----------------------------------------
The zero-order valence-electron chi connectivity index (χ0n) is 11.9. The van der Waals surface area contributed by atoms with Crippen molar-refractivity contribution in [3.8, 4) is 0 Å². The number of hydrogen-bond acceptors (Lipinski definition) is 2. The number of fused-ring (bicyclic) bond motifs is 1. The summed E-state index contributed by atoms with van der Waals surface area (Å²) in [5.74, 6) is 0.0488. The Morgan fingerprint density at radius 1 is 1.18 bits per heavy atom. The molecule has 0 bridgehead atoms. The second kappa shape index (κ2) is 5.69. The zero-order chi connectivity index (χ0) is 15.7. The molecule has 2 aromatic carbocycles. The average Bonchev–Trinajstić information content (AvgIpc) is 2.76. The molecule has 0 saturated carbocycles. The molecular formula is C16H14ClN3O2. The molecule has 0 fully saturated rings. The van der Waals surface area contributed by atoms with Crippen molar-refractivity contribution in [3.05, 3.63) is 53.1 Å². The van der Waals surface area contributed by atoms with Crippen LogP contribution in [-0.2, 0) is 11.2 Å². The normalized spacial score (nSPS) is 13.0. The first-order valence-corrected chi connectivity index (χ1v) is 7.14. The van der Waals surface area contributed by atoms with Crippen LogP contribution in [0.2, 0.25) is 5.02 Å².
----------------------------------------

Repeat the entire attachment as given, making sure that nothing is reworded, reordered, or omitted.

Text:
The zero-order valence-electron chi connectivity index (χ0n) is 11.9. The van der Waals surface area contributed by atoms with Crippen molar-refractivity contribution in [3.8, 4) is 0 Å². The number of hydrogen-bond acceptors (Lipinski definition) is 2. The number of fused-ring (bicyclic) bond motifs is 1. The summed E-state index contributed by atoms with van der Waals surface area (Å²) in [5.74, 6) is 0.0488. The Morgan fingerprint density at radius 1 is 1.18 bits per heavy atom. The molecule has 0 bridgehead atoms. The second kappa shape index (κ2) is 5.69. The zero-order chi connectivity index (χ0) is 15.7. The molecule has 2 aromatic carbocycles. The average Bonchev–Trinajstić information content (AvgIpc) is 2.76. The molecule has 0 saturated carbocycles. The molecular formula is C16H14ClN3O2. The molecule has 0 fully saturated rings. The van der Waals surface area contributed by atoms with Crippen molar-refractivity contribution in [3.05, 3.63) is 53.1 Å². The van der Waals surface area contributed by atoms with Crippen LogP contribution in [-0.2, 0) is 11.2 Å². The normalized spacial score (nSPS) is 13.0. The first-order valence-corrected chi connectivity index (χ1v) is 7.14. The van der Waals surface area contributed by atoms with Crippen LogP contribution in [0.2, 0.25) is 5.02 Å².